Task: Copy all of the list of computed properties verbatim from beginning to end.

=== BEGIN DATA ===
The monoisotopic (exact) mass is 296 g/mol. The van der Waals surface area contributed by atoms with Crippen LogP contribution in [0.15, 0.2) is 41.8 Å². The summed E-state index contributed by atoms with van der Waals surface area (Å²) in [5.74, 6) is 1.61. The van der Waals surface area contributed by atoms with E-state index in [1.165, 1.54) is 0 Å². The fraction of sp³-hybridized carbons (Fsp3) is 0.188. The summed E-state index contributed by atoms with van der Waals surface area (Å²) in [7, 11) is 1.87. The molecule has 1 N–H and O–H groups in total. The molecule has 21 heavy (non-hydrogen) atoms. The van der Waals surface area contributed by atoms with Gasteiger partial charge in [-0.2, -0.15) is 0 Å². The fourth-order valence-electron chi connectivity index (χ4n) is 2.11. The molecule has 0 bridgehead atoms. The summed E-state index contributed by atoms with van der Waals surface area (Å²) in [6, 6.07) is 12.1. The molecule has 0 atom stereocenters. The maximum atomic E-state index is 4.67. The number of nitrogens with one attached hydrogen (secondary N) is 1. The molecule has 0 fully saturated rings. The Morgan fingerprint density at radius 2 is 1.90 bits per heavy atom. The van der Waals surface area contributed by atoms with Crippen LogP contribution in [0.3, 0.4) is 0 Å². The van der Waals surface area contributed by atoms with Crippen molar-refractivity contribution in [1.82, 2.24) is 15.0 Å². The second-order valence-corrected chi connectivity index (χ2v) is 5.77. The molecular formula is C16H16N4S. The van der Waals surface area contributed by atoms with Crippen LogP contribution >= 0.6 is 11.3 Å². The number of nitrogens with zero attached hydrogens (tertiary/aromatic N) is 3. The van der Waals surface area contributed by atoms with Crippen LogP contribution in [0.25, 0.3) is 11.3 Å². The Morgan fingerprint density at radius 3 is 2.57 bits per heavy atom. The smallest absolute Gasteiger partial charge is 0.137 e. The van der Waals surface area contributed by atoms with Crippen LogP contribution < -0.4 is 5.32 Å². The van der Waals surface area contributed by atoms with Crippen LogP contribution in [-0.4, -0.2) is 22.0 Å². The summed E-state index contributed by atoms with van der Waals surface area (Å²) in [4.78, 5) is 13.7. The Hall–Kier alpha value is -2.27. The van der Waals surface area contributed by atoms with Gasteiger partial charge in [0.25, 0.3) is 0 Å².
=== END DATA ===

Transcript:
The monoisotopic (exact) mass is 296 g/mol. The van der Waals surface area contributed by atoms with Crippen LogP contribution in [0.15, 0.2) is 41.8 Å². The summed E-state index contributed by atoms with van der Waals surface area (Å²) in [5.74, 6) is 1.61. The van der Waals surface area contributed by atoms with E-state index in [1.165, 1.54) is 0 Å². The fraction of sp³-hybridized carbons (Fsp3) is 0.188. The summed E-state index contributed by atoms with van der Waals surface area (Å²) in [7, 11) is 1.87. The molecule has 1 N–H and O–H groups in total. The molecule has 21 heavy (non-hydrogen) atoms. The van der Waals surface area contributed by atoms with Gasteiger partial charge in [-0.2, -0.15) is 0 Å². The fourth-order valence-electron chi connectivity index (χ4n) is 2.11. The molecule has 0 bridgehead atoms. The summed E-state index contributed by atoms with van der Waals surface area (Å²) in [6, 6.07) is 12.1. The molecule has 0 atom stereocenters. The maximum atomic E-state index is 4.67. The number of nitrogens with one attached hydrogen (secondary N) is 1. The molecule has 0 fully saturated rings. The Morgan fingerprint density at radius 2 is 1.90 bits per heavy atom. The van der Waals surface area contributed by atoms with Crippen LogP contribution in [0.3, 0.4) is 0 Å². The van der Waals surface area contributed by atoms with Crippen molar-refractivity contribution in [1.82, 2.24) is 15.0 Å². The second-order valence-corrected chi connectivity index (χ2v) is 5.77. The molecular formula is C16H16N4S. The van der Waals surface area contributed by atoms with Crippen LogP contribution >= 0.6 is 11.3 Å². The number of nitrogens with zero attached hydrogens (tertiary/aromatic N) is 3. The van der Waals surface area contributed by atoms with Crippen LogP contribution in [0.25, 0.3) is 11.3 Å². The Morgan fingerprint density at radius 3 is 2.57 bits per heavy atom. The smallest absolute Gasteiger partial charge is 0.137 e. The van der Waals surface area contributed by atoms with Crippen LogP contribution < -0.4 is 5.32 Å². The van der Waals surface area contributed by atoms with Crippen LogP contribution in [-0.4, -0.2) is 22.0 Å². The summed E-state index contributed by atoms with van der Waals surface area (Å²) in [4.78, 5) is 13.7. The Hall–Kier alpha value is -2.27. The van der Waals surface area contributed by atoms with Gasteiger partial charge in [0.25, 0.3) is 0 Å².